By Rose O. Sherman, EdD, RN, NEA-BC, FAAN
An academic colleague recently told me that she had spoken to a class of senior students about career options in nursing. She was very surprised that all but 3 students out of a class of 100 planned to move into an advanced practice role such as NP or CRNA. She asked me how this could be and where were these young students getting their career advice. She wondered if any of these bright, high energy new nurses had even considered other career opportunities. It is a good question because I too have seen this trend. I am also aware that the NP role is not the right one for everyone. As leaders, I think we can be influential in providing some additional career decision making guidance.
In their book, Decisive: How to Make Better Choices in Life and Work, leadership authors Chip and Dan Heath suggest that our decision making is often flawed because we fail to consider a range of options. The Heaths argue that humans are hampered by four “enemies” of decision-making rooted in our unconscious behavior: narrow focus, confirmation bias, short-term emotion and overconfidence in the outcome. The solution to better decision making is to expand your thinking using the WRAP Model.
The 4 Step WRAP Model
Widen Your Options
In our decision making, we often turn our choices into either/or without expanding our options. The Heaths suggest that you ask yourself the question – If I could not choose either one of these options, what else would I do? – to avoid narrowing your options. For many of our new graduates, the two options might be a staff nurse role or a nurse practitioner role. We should ask – what other career possibilities within nursing have you investigated? You might be surprised at how little thought went into the decision to become a nurse practitioner.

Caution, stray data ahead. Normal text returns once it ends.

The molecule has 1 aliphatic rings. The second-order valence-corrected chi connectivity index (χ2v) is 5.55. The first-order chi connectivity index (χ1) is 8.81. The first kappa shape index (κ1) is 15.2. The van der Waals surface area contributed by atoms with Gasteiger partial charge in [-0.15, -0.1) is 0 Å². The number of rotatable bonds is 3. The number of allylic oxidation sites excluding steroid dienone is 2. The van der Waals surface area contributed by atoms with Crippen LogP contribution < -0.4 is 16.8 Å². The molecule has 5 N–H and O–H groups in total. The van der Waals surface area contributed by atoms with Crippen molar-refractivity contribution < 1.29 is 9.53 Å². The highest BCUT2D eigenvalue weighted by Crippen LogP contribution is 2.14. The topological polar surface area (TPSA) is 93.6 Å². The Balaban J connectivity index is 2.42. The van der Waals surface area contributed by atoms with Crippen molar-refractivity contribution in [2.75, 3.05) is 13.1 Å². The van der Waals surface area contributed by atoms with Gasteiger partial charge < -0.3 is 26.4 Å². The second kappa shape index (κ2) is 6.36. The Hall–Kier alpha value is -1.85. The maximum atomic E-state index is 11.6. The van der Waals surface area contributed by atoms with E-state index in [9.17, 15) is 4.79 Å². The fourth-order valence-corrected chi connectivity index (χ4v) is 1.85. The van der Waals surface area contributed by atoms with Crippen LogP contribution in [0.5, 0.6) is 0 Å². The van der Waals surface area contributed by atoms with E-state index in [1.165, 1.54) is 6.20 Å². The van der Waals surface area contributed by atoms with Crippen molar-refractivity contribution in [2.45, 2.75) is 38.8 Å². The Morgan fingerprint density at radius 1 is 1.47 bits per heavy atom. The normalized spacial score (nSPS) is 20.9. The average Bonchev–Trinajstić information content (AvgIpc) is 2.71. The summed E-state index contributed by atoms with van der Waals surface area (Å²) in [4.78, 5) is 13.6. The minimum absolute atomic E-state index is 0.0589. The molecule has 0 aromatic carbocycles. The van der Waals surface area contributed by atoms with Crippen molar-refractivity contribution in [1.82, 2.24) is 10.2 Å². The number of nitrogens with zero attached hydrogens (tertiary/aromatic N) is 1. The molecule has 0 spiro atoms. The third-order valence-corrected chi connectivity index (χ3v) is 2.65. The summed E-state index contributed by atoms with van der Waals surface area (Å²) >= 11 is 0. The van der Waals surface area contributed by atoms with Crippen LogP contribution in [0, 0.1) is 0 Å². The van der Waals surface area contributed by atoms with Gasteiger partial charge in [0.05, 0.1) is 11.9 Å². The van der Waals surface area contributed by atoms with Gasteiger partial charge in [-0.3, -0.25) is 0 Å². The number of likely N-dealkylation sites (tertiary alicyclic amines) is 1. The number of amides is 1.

Reality Test Your Assumptions
Many of us regularly consult rating sites such as amazon, trip advisor or yelp before we buy a product, use a hotel or visit a restaurant. Unfortunately, we don’t always test our assumptions in the same way when we do career planning. We need to seek and listen closely to dis-confirming opinions. Many NPs today work extremely long hours and are expected to be very productive in high patient turnover offices. Does every new graduate want that? What are the pros and cons of the decision. Why do we have many nurses who become NPs but don’t leave their staff positions because they would miss the pay, benefits and teamwork. Some NP students have told me that the level of accountability scares them because care is much more individually delivered with far less team input. One medical center has recently implemented a day in the life program so students can reality test their assumptions about roles before making any firm decisions.
Attain Distance before Deciding
The Heaths advise that we should put some time and even space between you and a decision which better enables you to take the short-term emotion out of it. As a new graduate, I initially believed that I wanted to work maternal child but my ideas changed. I fell in love with taking care of veterans in the VA and never looked back. We can be too easily influenced by what feels familiar to us from our exposure to our nursing faculty, and what other members of our graduating class are doing. The trend today is to go right back to graduate school within a year, but that is not the right decision for everyone. When it is a very important decision, ask yourself how you will feel about a potential choice in 10 minutes, in 10 month and in 10 years. Always honor your core priorities.
Prepare to be Wrong
Even when taking the three above steps, not every decision that you make will be the right one. Every semester, I have at least 1-2 nurse practitioner student transfer into the nursing administration track because they realize that the NP role was not the right decision for them. We need to prepare to be wrong about some of the decisions that we make today and be willing to act when we realize it.
Having a process to help in career planning decisions is important. We need to advise our new graduates to pay close attention to dis-confirming information and look for alternate ways to frame their decisions. They also do need to be prepared to act if things go unexpectedly well or poorly when they start an NP program. The process described by the Heaths in their book doesn’t guarantee a good outcome. But it sets guardrails to keep us from falling into the common decision-making traps that can lead us in the wrong career direction for us.
Read to Lead
Heath, C. & Heath, D. (2013). Decisive: How to make better decisions in Life and Work. New York: Crown Books.
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